His optimism is not grounded in naivete. Carter understands the nature of our challenges as a country. He places race front and center. He recognizes the new dimensions of our challenges that include a soaring prison industry, extension of racial discrimination against immigrants, and the growing inequality of economic opportunity and resources.

The optimism, moral stature and faith of Carter, is a balm in a time when those qualities seem in short supply. He represents the best of what we know as evangelical Christianity. For him, an evangelical is "someone who has faith and tries to put that faith into practice and tries to convince other people to share that faith by setting an example." His example of service to others is more than evident in his work with Habitat for Humanity, the Carter Center and his institutional relationships with church and academy. He still teaches classes at Emory University and adult Sunday School at Maranatha Baptist Church.

      The part of the interview that was of most significance to me was the comments he made about the U.S. as a superpower. It's clear to him we want to be a superpower. But Carter contends there are other ways to exercise power than through military might. "The United States of America ought to be seen by the rest of the world as a champion of peace, not war, a champion of human rights, a champion of equality, and a champion of generosity to help people in need." Those are the values implicit in Carter's faith, and at our best, implicit in the values of our country.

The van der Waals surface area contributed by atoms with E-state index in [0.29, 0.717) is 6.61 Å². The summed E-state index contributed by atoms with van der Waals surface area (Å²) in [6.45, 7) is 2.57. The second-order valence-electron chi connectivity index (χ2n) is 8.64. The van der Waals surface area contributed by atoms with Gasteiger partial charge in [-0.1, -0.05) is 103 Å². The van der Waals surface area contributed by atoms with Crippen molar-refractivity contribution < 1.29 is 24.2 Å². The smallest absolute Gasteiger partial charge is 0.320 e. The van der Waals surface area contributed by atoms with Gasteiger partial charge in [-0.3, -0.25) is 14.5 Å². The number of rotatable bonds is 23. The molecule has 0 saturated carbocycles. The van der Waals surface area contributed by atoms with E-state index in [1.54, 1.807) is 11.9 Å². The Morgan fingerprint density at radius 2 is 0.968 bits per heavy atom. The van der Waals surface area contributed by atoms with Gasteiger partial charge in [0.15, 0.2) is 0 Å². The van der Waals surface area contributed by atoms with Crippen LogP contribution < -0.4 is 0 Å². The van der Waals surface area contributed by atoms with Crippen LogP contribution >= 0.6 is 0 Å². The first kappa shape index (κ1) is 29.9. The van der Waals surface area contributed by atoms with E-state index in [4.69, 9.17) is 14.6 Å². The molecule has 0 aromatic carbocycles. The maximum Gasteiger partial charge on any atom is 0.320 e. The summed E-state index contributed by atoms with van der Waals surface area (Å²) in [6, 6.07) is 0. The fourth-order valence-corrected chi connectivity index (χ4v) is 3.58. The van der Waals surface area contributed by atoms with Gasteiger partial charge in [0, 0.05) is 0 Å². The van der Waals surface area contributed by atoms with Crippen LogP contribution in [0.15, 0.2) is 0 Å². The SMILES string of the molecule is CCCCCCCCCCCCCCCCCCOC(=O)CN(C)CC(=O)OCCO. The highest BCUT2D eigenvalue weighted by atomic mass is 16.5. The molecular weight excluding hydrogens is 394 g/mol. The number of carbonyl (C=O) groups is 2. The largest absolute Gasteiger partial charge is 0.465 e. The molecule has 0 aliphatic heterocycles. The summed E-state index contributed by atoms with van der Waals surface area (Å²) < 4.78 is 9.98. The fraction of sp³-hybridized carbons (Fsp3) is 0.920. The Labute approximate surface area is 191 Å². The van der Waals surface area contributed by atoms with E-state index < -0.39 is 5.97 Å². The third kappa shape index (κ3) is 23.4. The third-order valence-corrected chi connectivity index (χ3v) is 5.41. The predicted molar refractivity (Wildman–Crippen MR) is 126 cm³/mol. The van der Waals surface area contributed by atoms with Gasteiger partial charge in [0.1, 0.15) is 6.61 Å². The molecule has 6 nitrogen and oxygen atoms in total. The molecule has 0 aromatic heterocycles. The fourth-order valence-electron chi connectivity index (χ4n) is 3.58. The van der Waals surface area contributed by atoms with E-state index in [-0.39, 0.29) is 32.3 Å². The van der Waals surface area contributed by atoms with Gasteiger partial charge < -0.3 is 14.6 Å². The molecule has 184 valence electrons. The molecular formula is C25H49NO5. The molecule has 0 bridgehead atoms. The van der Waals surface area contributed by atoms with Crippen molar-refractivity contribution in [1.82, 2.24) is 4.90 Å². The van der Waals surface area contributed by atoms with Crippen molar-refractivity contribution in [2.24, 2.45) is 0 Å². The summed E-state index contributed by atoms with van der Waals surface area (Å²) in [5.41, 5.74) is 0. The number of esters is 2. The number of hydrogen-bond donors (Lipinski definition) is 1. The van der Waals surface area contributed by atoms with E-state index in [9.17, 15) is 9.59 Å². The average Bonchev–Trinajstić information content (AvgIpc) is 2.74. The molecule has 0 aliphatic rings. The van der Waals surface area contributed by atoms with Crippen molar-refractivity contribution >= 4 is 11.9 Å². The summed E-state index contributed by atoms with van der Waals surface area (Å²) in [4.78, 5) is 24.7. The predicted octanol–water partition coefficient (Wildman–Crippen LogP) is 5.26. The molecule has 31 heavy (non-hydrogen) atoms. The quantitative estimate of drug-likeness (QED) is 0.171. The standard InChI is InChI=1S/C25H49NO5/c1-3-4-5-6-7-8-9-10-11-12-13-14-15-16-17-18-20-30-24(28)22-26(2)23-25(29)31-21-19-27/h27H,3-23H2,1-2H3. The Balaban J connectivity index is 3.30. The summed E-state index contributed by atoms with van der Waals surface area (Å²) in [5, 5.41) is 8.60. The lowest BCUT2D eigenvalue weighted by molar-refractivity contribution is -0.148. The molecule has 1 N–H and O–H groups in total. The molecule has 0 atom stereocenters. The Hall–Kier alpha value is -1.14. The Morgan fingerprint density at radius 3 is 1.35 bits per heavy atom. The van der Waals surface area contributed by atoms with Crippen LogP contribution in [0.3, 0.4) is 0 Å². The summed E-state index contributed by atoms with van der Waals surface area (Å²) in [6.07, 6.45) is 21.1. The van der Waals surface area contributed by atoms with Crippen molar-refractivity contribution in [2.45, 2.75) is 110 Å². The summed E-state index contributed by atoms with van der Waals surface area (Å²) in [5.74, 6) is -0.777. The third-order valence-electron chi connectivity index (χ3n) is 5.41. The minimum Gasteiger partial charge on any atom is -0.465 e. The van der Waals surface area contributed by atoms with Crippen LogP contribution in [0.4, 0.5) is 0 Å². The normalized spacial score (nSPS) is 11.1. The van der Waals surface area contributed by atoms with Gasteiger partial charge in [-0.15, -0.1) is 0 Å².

One of the enduring memories of the Carter Presidency for me was his emphasis on human rights. In one of my cynical moments at the time, I bemoaned what I saw as window dressing on human rights in the presence of a friend from Latin America. He was quick to correct me. What I couldn't see from my vantage point he was able to clearly witness. The emphasis Carter placed on human rights was making a daily difference in his country and the activities of governments in the whole region.

A few weeks ago a friend gave me a children's book titled "America Will Be Great." It's a good book for big children as well. The first page begins with, "America will be great when all people feel safe, no matter the color of their skin, no matter where they were born, no matter who they love, and no matter where they do or do not worship." We might add, "no matter where they go to school." People ought to feel safe there too.